I clearly understood what you were wanting to achieve. It does not require 3 conductors, just a clever way to use a z-wave dimmer switch on the same circuit. Three conductors would make it easier because you could directly use your existing dimmer to control the load thus there would be no need for the nano dimmer. The way I outlined it all you need is 2 conductors and constant power to the fixture.

                The FLS-100 does not need to directly control the load. In this case you are only using it for motion and light detection. The dimmable bulb or the inline dimmer module (like an aeotec nano dimmer) would control the load. The WD200 dimmer would also not be controlling the load. It would just tell the dimmable bulb or inline dimming module to control the load for dimming.

                Here is a link to the nano dimmer

                https://aeotec.com/z-wave-light-dimmer-switch/
                Good idea. I’ve used the nano dimmers, and dual nano switches in a few places—mostly behind pico remotes that are configured to control hue lights. It just did not occur to me to add one here. Kind of wish I had a wholesale place to buy them from since I could see a ton of uses for them.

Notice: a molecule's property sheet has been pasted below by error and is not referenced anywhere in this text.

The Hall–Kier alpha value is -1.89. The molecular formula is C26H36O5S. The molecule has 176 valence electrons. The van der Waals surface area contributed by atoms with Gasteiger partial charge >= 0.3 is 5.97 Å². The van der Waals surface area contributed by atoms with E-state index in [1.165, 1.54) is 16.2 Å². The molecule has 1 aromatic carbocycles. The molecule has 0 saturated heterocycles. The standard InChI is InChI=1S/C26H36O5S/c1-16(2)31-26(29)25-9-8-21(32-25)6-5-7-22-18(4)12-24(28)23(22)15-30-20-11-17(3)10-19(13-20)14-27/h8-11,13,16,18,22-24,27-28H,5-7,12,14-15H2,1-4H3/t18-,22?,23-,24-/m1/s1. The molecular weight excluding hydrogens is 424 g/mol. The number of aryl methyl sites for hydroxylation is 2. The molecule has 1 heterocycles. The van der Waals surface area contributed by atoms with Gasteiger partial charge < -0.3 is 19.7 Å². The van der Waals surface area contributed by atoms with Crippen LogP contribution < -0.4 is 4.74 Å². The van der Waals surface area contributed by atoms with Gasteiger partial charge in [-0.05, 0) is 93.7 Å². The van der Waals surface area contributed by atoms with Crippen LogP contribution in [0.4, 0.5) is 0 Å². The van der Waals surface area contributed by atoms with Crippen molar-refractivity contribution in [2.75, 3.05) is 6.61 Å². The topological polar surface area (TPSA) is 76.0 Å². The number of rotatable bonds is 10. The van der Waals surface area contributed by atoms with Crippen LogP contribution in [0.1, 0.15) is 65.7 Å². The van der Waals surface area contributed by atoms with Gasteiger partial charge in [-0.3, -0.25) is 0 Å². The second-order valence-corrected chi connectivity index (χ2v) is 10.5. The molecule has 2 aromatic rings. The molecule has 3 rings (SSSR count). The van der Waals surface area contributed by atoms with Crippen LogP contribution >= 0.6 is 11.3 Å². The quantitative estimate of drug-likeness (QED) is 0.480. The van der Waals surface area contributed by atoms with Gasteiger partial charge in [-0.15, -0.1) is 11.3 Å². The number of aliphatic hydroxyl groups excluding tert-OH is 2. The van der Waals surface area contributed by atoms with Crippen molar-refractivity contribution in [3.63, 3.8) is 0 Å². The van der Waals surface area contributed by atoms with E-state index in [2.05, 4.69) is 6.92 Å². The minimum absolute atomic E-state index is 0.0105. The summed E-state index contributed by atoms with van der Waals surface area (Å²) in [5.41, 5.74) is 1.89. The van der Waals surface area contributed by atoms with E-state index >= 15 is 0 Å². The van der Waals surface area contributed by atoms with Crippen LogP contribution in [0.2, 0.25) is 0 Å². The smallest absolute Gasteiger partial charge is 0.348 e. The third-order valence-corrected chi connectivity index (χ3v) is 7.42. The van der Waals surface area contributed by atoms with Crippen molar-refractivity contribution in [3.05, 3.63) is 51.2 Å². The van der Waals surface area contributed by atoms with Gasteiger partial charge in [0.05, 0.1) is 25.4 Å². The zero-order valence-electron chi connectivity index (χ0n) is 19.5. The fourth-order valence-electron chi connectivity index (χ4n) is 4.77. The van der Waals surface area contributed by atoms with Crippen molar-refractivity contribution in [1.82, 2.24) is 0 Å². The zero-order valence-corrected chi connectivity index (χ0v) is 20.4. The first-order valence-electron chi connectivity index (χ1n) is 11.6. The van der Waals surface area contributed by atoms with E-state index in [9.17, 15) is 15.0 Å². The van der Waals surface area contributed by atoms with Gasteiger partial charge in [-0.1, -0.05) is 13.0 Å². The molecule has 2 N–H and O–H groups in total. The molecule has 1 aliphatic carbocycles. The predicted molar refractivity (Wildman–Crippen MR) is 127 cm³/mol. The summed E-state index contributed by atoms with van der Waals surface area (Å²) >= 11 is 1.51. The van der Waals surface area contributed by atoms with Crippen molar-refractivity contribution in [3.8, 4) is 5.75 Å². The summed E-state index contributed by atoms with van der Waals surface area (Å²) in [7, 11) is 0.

_______________________________________________

                HS3 : HSpro (3.0.0.460) on Win2012 (vm on ESXi)
                Plugins: HSTouch, UPBSpud, Kinect, Nest, IFTTT, DirecTV, EasyTrigger, Imperihome, Zwave, RFXcom, UltraMon3, UltraWeatherBug3, UltraGCIR3, UltraLog3, UltraPioneer, PHLocation, Pushover, Pushalot, MCSSPrinklers S, JowiHue
                Jon00 Plugins: Bluetooth Proximity, Performance Monitor, DB Chart, Links

                Comment


                  #9
                  You could also use Philips Hue bulbs in the FLS100+. These bulbs remember their last state and when the FLS100+ turns them on they’ll return to their last dimmed level. You simply set the dim level you want while they’re on (through HomeSeer, using a Hue controller, etc...) You could even have HomeSeer set the dim level programmatically at different times of day.